Students Hope for Lasting Peace

Jewish, Islamic Undergrads Remain Skeptical About Agreement

Rosh Hashanah, the Jewish New Year, has taken on a different meaning for both Jewish and Islamic students this year with the signing of a peace accord Sunday between Israel and the Palestine Liberation Organization (PLO) which places almost all of the West Bank under Palestinian control.

While students of both religions expressed hope that this accord will lead to lasting peace in the territory, which has been under Israeli occupation for almost three decades, both groups remained skeptical about the agreement.

Ariela M. Migdal '96 paused between Rosh Hashanah services and the ceremonial meal that followed at the Hillel last night to express her concern that the real process of establishing peace is yet to come.

"It's an important landmark decision but the real test of its value will be in the coming months as Arabs and Israelis try to implement the decision and create a real sense of security and stability for both populations," Migdal said.

The accord casts a different light on the holiday said Zacharay I., Shrier '99, a Jewish student who spent last year studying in Israel.


"For me, the accord provided more reason to be introspective today," Shrier said. "It's a time to reflect more on what we're here for and increase our prayers toward Israel."

Islamic student Umair A. Qadeer '98 said the accord may be problematic because many Palestinians are skeptical of the PLO's ability to lead.

Because PLO leader Yasir Arafat does not represent all Palestinians, the accord will be limited, he said.

"Anything done by a particular organization will not have that much of a benefit," Qadeer said. "There's always going to be resistance in any agreement because it's never going to please everybody."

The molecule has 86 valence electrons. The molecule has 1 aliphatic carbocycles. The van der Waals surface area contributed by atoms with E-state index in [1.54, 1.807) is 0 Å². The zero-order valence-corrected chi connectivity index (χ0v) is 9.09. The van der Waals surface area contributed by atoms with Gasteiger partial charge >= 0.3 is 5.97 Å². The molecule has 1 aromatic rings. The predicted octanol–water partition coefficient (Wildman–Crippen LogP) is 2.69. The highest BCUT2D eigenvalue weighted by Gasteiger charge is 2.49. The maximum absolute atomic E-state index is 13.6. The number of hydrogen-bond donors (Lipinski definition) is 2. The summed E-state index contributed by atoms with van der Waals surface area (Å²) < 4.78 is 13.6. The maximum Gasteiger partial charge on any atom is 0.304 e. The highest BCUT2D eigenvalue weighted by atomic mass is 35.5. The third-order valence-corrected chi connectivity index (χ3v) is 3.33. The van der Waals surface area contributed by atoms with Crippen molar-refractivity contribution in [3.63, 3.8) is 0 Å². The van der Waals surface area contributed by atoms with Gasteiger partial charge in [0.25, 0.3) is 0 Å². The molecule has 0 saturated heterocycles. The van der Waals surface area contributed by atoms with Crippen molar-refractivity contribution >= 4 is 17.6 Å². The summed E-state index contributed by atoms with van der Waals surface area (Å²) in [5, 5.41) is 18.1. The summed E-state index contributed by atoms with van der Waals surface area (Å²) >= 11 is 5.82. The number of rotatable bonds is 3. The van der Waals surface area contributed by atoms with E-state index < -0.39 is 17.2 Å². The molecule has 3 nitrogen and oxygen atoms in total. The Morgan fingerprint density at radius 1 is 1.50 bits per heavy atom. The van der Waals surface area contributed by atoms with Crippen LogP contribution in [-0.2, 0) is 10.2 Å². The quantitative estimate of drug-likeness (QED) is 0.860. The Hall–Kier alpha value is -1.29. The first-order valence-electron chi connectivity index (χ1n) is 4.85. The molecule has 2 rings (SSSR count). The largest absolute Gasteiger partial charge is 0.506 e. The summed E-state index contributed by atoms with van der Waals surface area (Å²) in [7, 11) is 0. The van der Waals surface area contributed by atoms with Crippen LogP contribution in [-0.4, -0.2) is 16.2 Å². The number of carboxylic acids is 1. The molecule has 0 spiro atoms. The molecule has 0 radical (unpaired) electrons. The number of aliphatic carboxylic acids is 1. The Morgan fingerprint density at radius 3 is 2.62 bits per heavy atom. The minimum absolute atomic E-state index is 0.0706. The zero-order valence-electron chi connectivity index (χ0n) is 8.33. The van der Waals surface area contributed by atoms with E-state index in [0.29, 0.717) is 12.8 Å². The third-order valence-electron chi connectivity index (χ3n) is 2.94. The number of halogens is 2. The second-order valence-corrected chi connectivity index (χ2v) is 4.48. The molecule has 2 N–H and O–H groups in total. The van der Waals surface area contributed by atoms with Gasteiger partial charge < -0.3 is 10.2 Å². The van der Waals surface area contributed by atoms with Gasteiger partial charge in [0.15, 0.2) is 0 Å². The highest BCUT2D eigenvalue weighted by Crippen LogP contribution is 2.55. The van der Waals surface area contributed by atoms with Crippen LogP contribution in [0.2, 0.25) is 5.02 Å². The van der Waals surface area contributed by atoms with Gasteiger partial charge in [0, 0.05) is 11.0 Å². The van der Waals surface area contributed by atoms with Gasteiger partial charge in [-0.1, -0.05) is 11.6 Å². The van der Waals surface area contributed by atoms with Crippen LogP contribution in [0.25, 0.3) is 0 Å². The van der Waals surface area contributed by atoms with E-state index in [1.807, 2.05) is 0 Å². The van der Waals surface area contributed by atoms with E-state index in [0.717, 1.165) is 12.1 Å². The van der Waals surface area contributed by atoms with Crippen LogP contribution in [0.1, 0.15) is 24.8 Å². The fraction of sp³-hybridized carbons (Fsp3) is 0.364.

Shrirer said that during his stay in Israel, he observed differences of opinion among Israelis as to who should control the West Bank.

"I'm very nervous about it," he said. "Wherever the government doesn't feel a general consensus on the part of the citizens, it's time to be conservative in your foreign policy. Enough of Israel is divided on the issue that it doesn't make sense to be taking such radical steps."

Yousef S. Alherinai, a Harvard Divinity School student from Bethlehem, said that as a Palestinian, he was at first happy to hear the news but then became skeptical about the details.

The two biggest sticking points Alhermai sees in the agreement regard the status of Jerusalem and Hebram, the West Bank city home to about 450 Jewish settlers.

Under the agreement, one third of Hebram would remain under Israeli control, one third would come under Palestinian jurisdiction, and the remainder would be jointly policed.

"As a Muslim and a Palestinian, I would say peace is something all Muslims look for, but stable peace has to be built on equity and not concessions," Alherinai said.

On the other hand, the accord could mean real gains in daily life for many Palestinians in areas like education, health, social affairs and insurance, he said.